“Every moment, new rivulets popped through. The bank was becoming a muddy mush. He thought that in minutes the wall would burst…. Cheney dashed to the house to tell his father he was riding to Spelman’s in the village. At the barn he bridled his horse as his father cut him a switch. Cheney climbed on his barebacked mare and headed her down the trail to the river road, the old horse at a gallop. His father ran for Hemenway’s farm to warn him to get his cows off the riverside pasture…. Cheney called, “The flood! The flood! The reservoir is broken!”

A convulsive boom echoed through the Williamsburg hills, and was heard as far away as Goshen. Elias Cheney, George’s father, heard it as he ran to Hemenway’s to tell him to remove his cows from the river pasture. Elias later said it was “louder than the biggest clap of thunder” he had ever heard.”

- from In the Shadow of the Dam by Elizabeth Shape. The story of an event that reshaped society.


ON MAY 16, 1874, Williamsburg was struck by one of the most disastrous floods that New England had ever known. Scarcely an hour and a quarter in duration, the flood stripped the town of property, roads, stock, and much precious human life. One hundred and forty-five lives were lost. Although relief work and reconstruction were carried out with unbelievable efficiency and rapidity, our village had undergone in that short time a permanent change. Many business and manufucturing concerns have flourished since 1874, but the general character of the town has remained primarily residential, while previously it had been primarily industrial.

An eye-witness of the disaster has described the Mill River Valley as it was before that May morning.
"Shops and mills lined its course - Spelman's button shop and sawmill; Adams' flouring mill; Skinner's silk mill, a growing and prosperous concern; the Hayden and Gere Brass Works, one of the largest producers of brass plumbing fixtures in the country; and others. These buildings extended about 600 feet along the river. The office at the lower end contained also the Haydenville Savings Bank and the Masonic Lodge rooms and was considered a very elegant and unusual building."

The Mill River and Williamsburg Reservoir Company was organized because, with the growth of industry in many villages, the manufucturers had felt the need of a more extensive water supply. In 1865 this company built a reservoir in the north part of town. When finished, the next year, it covered III acres to an average depth of twenty-four feet.
2"Emol)' B. Wells of Northampton and Joel Bassett of Easthampton were the contractors, and the cost was $35,000. A stone wall was first built, which was stipulated to rise from a width of eight feet at the hardpan to two feet at the top. This was forty-two feet above the bed of the stream. This wall was contracted to be laid in the best-known cement, and the
projectors claimed, would be as strong as a single shaft of granite. Enveloping this stone wall on each side was a mass of earth, which sloped down on the water side at an angle of thirty degrees, and on the lower side at an angle of forty- five degrees. A lateral section of this earthen support, the greater mass of which was on the water side, measured about 120 feet at the base. At the center of the stream, enclosed in a stone wall running at right angles to the main wall of the reservoir, ran an iron tube of two feet diameter for controlling the flow of the water, extending, of course, a few feet beyond this earthen wall at both extremities of its base. This wall of earth, 120 feet wide at the bottom was sixteen feet across at the top, covering the crest of the stone wall a depth of two feet, in order to prevent danger &om fi:ost, and along the top furnished a good driveway. The water never rose quite to the crest of the dam, being kept about two feet below that line by means of a waste-way at the western side. Serious doubts as to the safety of the structure had been entertained even by the proprietors. In the spring following its completion fears were felt that it would go off at the very first trial, but it withstood the strain. At various times subsequently it was strengthened. Not long before the dam broke, it was made more secure by 'rip-rapping'; that is, the laying of cobblestones along the earth bank to diminish the force of the water upon the earth.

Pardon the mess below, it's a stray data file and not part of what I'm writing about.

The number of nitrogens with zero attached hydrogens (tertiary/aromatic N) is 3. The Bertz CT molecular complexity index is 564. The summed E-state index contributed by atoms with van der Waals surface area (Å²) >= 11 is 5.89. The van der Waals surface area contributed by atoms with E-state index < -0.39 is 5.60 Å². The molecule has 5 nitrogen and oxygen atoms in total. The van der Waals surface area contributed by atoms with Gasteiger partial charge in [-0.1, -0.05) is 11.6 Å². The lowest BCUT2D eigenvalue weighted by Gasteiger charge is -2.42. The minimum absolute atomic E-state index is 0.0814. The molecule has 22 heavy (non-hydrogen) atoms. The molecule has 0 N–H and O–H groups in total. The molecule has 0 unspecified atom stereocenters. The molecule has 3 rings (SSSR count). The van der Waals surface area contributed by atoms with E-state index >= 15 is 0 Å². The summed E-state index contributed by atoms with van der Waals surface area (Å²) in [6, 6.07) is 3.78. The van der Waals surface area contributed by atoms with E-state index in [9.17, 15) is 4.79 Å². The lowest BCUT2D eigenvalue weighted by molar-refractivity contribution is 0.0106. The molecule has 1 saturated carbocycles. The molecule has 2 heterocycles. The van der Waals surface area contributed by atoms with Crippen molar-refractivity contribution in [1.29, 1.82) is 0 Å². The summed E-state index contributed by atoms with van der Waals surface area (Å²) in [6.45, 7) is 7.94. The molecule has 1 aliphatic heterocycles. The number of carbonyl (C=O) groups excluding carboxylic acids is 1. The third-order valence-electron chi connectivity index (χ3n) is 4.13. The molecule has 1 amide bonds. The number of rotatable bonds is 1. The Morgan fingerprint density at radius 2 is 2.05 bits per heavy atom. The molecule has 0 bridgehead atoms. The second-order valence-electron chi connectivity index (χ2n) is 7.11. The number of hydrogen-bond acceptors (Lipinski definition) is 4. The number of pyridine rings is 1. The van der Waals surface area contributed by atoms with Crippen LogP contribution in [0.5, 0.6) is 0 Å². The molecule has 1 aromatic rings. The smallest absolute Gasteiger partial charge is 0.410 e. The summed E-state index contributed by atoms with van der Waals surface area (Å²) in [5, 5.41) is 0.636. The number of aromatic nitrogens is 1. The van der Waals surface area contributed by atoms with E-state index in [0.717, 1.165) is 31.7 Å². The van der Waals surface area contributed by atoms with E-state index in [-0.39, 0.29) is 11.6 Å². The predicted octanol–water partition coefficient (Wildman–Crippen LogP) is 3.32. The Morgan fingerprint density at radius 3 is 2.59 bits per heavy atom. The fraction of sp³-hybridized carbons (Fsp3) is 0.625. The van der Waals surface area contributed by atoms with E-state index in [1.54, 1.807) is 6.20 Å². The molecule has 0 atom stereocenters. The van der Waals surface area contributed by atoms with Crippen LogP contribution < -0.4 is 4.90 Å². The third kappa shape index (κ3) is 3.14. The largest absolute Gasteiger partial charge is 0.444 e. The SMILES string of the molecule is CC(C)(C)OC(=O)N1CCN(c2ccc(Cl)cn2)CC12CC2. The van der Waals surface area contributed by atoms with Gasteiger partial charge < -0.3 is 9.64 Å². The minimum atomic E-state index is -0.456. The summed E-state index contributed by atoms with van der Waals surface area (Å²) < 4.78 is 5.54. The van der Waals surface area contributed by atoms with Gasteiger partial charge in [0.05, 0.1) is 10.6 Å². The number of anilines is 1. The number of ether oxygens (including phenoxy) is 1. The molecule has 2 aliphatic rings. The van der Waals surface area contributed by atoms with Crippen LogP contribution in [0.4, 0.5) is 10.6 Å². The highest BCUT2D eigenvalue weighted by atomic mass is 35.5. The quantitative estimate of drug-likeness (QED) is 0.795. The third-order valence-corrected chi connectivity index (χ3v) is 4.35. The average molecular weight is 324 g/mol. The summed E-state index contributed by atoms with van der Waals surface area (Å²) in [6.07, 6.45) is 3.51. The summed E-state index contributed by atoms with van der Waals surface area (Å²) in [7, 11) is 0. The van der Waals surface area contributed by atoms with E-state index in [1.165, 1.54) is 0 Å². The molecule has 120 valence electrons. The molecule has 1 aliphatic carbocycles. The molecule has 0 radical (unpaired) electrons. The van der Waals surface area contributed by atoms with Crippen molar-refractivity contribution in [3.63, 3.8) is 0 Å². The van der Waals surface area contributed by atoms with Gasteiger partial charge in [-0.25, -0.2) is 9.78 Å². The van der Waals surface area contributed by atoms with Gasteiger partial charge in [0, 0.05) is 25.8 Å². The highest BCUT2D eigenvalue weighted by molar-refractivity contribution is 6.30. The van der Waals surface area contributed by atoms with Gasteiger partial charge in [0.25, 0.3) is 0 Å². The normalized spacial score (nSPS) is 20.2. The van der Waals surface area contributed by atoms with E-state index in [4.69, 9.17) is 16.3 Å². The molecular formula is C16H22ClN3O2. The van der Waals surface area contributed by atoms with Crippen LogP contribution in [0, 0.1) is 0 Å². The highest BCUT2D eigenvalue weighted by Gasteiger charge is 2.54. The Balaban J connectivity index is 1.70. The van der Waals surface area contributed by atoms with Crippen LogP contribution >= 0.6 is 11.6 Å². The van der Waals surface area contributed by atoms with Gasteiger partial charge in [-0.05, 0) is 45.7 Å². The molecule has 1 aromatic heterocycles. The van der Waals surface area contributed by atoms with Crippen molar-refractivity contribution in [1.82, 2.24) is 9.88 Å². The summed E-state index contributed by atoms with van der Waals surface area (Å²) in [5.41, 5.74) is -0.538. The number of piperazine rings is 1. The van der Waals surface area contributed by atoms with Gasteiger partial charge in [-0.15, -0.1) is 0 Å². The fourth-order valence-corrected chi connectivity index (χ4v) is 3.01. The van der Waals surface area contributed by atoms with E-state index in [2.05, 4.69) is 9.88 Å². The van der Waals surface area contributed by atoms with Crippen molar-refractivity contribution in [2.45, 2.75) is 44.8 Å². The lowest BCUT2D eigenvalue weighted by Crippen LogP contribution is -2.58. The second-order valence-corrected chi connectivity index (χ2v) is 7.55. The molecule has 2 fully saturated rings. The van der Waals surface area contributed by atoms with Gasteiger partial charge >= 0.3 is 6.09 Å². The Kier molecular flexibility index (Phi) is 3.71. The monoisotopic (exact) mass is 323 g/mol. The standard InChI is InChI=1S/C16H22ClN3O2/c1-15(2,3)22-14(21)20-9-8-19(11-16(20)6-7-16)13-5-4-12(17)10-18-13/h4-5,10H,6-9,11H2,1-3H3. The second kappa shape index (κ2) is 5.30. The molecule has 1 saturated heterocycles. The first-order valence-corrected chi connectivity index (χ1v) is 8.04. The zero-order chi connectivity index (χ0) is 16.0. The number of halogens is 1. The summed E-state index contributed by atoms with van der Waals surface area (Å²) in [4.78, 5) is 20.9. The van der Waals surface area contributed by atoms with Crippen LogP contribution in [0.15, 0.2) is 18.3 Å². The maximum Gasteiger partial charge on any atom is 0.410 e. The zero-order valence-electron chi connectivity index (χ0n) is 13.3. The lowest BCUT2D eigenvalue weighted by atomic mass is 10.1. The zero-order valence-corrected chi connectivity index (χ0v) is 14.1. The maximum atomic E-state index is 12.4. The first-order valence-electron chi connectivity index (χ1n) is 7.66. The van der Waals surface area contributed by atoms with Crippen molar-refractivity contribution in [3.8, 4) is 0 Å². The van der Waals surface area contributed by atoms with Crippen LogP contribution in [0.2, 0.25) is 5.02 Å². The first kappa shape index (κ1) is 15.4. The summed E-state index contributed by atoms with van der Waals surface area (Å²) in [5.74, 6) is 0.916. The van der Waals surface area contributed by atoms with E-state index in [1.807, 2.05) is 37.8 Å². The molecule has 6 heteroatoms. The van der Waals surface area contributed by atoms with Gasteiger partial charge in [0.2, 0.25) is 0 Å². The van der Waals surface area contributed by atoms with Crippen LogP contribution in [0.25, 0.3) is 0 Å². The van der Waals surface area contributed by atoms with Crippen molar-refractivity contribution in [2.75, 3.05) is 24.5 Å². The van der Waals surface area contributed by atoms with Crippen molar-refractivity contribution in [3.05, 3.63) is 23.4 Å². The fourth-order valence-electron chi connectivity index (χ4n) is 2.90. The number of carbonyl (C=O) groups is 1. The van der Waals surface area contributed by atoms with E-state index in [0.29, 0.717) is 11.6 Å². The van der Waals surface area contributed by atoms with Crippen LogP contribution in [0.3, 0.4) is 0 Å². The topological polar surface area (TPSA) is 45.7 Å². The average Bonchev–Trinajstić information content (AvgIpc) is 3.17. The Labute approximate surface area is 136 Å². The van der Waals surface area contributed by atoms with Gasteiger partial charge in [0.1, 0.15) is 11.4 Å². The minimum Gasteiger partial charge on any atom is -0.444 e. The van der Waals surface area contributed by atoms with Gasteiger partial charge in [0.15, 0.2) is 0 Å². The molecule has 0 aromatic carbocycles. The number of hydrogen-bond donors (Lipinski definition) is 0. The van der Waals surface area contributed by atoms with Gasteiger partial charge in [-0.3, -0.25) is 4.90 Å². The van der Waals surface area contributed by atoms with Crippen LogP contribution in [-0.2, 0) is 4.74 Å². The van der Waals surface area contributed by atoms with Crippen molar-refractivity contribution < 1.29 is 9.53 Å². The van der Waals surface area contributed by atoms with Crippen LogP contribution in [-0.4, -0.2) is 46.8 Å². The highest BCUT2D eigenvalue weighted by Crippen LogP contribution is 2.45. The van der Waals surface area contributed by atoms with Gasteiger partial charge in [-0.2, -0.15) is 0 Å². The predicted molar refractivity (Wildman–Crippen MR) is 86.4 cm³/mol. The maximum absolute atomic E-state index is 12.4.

"The winter and spring of 1873-74 were unusually trying to an earth dam on account of heavy rains and melting snow, accompanied by a constant succession of freezing and thawing. But the direct cause of the disaster, aside from the general weakness of the dam, must remain a subject of speculation. The gate-keeper detected no sign of danger when he examined the situation at early dawn. What the last straw was that broke the great back of the reservoir can never be definitely known. The gate-keeper had always feared trouble from the fact that a stream of water flowed constantly through the bottom, just east of the gate-way, while there were always a number of smaller streams, some of them quite minute, along the bottom on each side of the center. It was said, however, that it was quite impossible to construct such a dam so that there would be absolutely no show of water on the lower side, and some experts felt that there was no reason for alarm because of the small streams that trickled through.